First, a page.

How would you introduce your books to someone that has yet to read them?
My books are quite emotional. I just open my heart and soul and let them flow onto the page. I have a deep love of Scotland: the mist and the magic and the power of history and the compelling landscape to shape lives and characters. Almost every book is partially or wholly set in Scotland; I’m also fascinated by China and India and the natives of British Columbia. My stories are of the bonds between lovers, mothers and daughters, the unique bonds among sisters, the bonds of friendship and family and passion and growth. If you love Scotland, if you love hunger from the soul, if you love the lure of history…you might want to read my books.
What inspired you to start writing? What age did you start?
My grandfather was a writer and my mother yearned to be one; it was in my blood. I began when I was about 10, making up TV shows (The Mod Squad, Star Trek) and telling them to my younger sister at night. She became very good at pretending to listen while sleeping soundly. I wrote two novel (85 pages each) when I was 12.
What do you enjoy doing when you’re not writing?
I love reading, which feeds my love of writing; listening to music, which inspires me; going to the theater, where I’ve plotted whole novels and heard every word and every song; watching dance—another inspirational activity; going to art shows; visiting with like-minded people; traveling.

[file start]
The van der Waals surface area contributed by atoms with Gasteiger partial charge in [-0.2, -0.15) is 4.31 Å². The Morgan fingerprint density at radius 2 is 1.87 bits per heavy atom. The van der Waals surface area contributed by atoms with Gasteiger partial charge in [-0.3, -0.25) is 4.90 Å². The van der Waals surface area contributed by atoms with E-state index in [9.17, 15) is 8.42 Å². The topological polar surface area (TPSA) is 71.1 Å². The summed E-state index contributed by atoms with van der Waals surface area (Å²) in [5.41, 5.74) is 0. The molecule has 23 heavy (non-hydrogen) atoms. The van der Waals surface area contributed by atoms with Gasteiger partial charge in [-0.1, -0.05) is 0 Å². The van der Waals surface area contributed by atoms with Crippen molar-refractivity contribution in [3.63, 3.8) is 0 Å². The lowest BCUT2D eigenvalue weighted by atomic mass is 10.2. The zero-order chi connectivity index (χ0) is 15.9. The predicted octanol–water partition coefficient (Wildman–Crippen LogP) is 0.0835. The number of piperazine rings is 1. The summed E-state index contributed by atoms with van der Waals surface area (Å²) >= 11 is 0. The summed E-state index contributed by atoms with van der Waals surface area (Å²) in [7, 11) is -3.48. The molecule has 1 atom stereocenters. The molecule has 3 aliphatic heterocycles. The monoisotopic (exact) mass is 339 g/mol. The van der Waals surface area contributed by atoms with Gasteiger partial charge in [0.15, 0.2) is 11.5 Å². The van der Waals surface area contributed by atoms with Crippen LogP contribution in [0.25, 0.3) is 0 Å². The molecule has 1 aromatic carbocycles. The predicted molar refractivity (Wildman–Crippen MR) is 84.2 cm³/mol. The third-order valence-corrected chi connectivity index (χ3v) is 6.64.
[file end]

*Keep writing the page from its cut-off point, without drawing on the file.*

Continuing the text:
What advice would you give to an aspiring author?
You have to believe in yourself, no matter what others say. Learn to listen judiciously, and most important, keep working and never give up on reaching your dream. Persevere.
What’s your favorite scene/line from your works?
The Beltane scene in TOO DEEP FOR TEARS, where Ailsa and Ian jump over the fire.
What's the hardest thing about writing? The easiest?
The most difficult thing about writing for me is starting a book. I take that back; the most
difficult thing by far is marketing. I’ll do almost anything to avoid it. The easiest thing is revising. Many writers don’t like it, but I love editing, honing, making the manuscript as good as it can be (I hope).
What are you currently reading?
Madame Picasso by Anne Girard.
What are you currently working on?
I’m preparing my 8th historical, SING TO ME OF DREAMS for e-book publication in December, and writing another novella for SCROLLS OF CRIDHE: Volume 2, Highland Beasties, featuring animals.